Page images
PDF
EPUB
[merged small][merged small][merged small][merged small][merged small][merged small][merged small][merged small][merged small][merged small][merged small][ocr errors]

820)
J73

V.2.

EDINBURGII:

Printed by WILLIAM TAIT, 107, Prince's Street.

[merged small][merged small][merged small][merged small][merged small][merged small][merged small][merged small][merged small][merged small][merged small][merged small][merged small][merged small][ocr errors][merged small][merged small][merged small][merged small][merged small][merged small][merged small][merged small][merged small][merged small][merged small][merged small][merged small][merged small][merged small][merged small][merged small][merged small][merged small][merged small][merged small]

THE

EDINBURGH TALES.

THE AUTHOR'S DAUGHTER.

BY MARY HOWITT.

CHAPTER I.

providing out of their own family a Lawford

to occupy the living of Lawford, which, of Mr. FRANK Lawford offended his family course, was in their gift—a comfortable way by three things. He turned author ; he it was of serving God, for the living had adopted liberal opinions in politics; and he always been a good one, and, at the time of married a poor and nameless wife. Any our story, amounted to £800 a-year. one of these would have been bad enough, But whatever the Lawfords of former according to the hereditary notions of the times had been as to wealth, Peter Lawford, Lawford family ; but all these combined in when he came into possession of the estate, one person, was an unimaginable delinquency found that its revenues were somewhat enwhich the Lawfords could not forgive. But cumbered. Peter was the second son, and in order that our readers may have a more had been brought up to the law, for which definite idea of this family, which had con he always entertained the highest regard ; sidered itself par excellence sans reproche, we holding it as his firm opinion, that, had fate must go back to the time of Peter Lawford, left him to pursue his own course, he should the old squire.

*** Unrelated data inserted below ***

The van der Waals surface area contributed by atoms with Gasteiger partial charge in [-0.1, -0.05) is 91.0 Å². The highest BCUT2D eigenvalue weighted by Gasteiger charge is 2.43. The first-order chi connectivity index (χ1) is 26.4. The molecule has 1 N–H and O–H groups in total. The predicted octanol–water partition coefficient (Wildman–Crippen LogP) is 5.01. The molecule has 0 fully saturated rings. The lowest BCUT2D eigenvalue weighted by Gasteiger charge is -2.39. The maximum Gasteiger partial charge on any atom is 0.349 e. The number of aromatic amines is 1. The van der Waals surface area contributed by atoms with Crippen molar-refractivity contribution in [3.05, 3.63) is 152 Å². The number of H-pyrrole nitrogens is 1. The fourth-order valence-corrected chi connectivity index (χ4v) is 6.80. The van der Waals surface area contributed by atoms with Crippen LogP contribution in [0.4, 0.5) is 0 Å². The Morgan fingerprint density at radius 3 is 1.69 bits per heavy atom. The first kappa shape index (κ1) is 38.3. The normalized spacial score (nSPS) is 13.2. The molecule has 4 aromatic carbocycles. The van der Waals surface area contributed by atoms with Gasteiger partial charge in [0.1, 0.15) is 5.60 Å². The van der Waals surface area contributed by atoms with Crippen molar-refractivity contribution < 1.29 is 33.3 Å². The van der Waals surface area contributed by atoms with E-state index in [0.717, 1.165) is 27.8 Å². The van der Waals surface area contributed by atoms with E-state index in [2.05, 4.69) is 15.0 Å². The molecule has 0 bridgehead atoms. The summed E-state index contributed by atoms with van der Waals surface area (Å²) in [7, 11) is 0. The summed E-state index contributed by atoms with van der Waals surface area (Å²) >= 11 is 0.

have risen to the highest eminence. But Peter Lawford, and his ancestors before fate made a country gentleman of him ; and him, had been members of the squirearchy of as it is a much easier and safer thing to Leicestershire for some hundreds of years. regret the loss of greatness than to try to The chancel vault was full of the bones of achieve it, Peter sate down contentedly on the Lawfords, male and female ; and the the broad lands of Lawford, to try to rid himchurch walls were covered with monumental self of the encumbrances which he had never tablets, in marble and brass, commemorating expected to find there. The older Lawford their virtues and their greatness. The Law had been a speculator before the true time for fords of the fifteenth century endowed the profitable speculation began, and therefore grammar school; the Lawfords built the won for himself the character of insanity, alms-houses; the Lawfords had given, and because he laid down in his park an infant still gave, doles of beef and fuel to the poor rail-road, on which he laboured hard to perat Christmas ; they had always sate on the fect self-propelling carriages. He built velomagisterial bench; they were in all trusts of cipedes and constructed balloons, but, poor bridges and turnpike roads for their part of man, succeeded in nothing. He was one of the county.

Lawfords also had sate in those men with glimmerings of truth before Parliament; they had served their king and the age is prepared to receive it; precursors country in the army and on sea; and accord of discoveries on the very verge of their birth. ing to their belief they served God also, by | Had Mr. Lawford lived fifty years later he Vol. II.

No. 27.

« PreviousContinue »